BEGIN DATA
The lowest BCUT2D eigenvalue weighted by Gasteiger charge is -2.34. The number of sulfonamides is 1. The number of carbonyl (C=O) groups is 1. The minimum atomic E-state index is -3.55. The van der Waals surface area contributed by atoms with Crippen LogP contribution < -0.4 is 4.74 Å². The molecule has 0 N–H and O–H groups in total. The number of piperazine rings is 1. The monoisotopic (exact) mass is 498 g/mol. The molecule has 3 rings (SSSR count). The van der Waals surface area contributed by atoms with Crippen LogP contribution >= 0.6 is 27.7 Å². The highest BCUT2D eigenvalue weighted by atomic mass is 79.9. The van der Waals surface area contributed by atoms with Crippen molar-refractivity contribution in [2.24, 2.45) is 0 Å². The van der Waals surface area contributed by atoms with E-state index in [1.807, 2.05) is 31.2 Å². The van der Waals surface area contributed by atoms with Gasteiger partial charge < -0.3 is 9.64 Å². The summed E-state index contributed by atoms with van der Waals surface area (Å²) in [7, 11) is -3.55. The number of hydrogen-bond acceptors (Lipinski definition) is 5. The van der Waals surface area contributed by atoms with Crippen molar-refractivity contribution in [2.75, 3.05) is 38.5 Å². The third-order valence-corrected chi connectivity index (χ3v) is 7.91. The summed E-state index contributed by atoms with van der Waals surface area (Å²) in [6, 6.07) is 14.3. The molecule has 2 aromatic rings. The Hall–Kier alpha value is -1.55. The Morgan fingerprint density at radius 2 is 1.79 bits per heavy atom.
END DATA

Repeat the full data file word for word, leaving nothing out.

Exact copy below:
The lowest BCUT2D eigenvalue weighted by Gasteiger charge is -2.34. The number of sulfonamides is 1. The number of carbonyl (C=O) groups is 1. The minimum atomic E-state index is -3.55. The van der Waals surface area contributed by atoms with Crippen LogP contribution < -0.4 is 4.74 Å². The molecule has 0 N–H and O–H groups in total. The number of piperazine rings is 1. The monoisotopic (exact) mass is 498 g/mol. The molecule has 3 rings (SSSR count). The van der Waals surface area contributed by atoms with Crippen LogP contribution >= 0.6 is 27.7 Å². The highest BCUT2D eigenvalue weighted by atomic mass is 79.9. The van der Waals surface area contributed by atoms with Crippen molar-refractivity contribution in [2.24, 2.45) is 0 Å². The van der Waals surface area contributed by atoms with E-state index in [1.807, 2.05) is 31.2 Å². The van der Waals surface area contributed by atoms with Gasteiger partial charge < -0.3 is 9.64 Å². The summed E-state index contributed by atoms with van der Waals surface area (Å²) in [7, 11) is -3.55. The number of hydrogen-bond acceptors (Lipinski definition) is 5. The van der Waals surface area contributed by atoms with Crippen molar-refractivity contribution in [2.75, 3.05) is 38.5 Å². The third-order valence-corrected chi connectivity index (χ3v) is 7.91. The summed E-state index contributed by atoms with van der Waals surface area (Å²) in [6, 6.07) is 14.3. The molecule has 2 aromatic rings. The Hall–Kier alpha value is -1.55. The Morgan fingerprint density at radius 2 is 1.79 bits per heavy atom.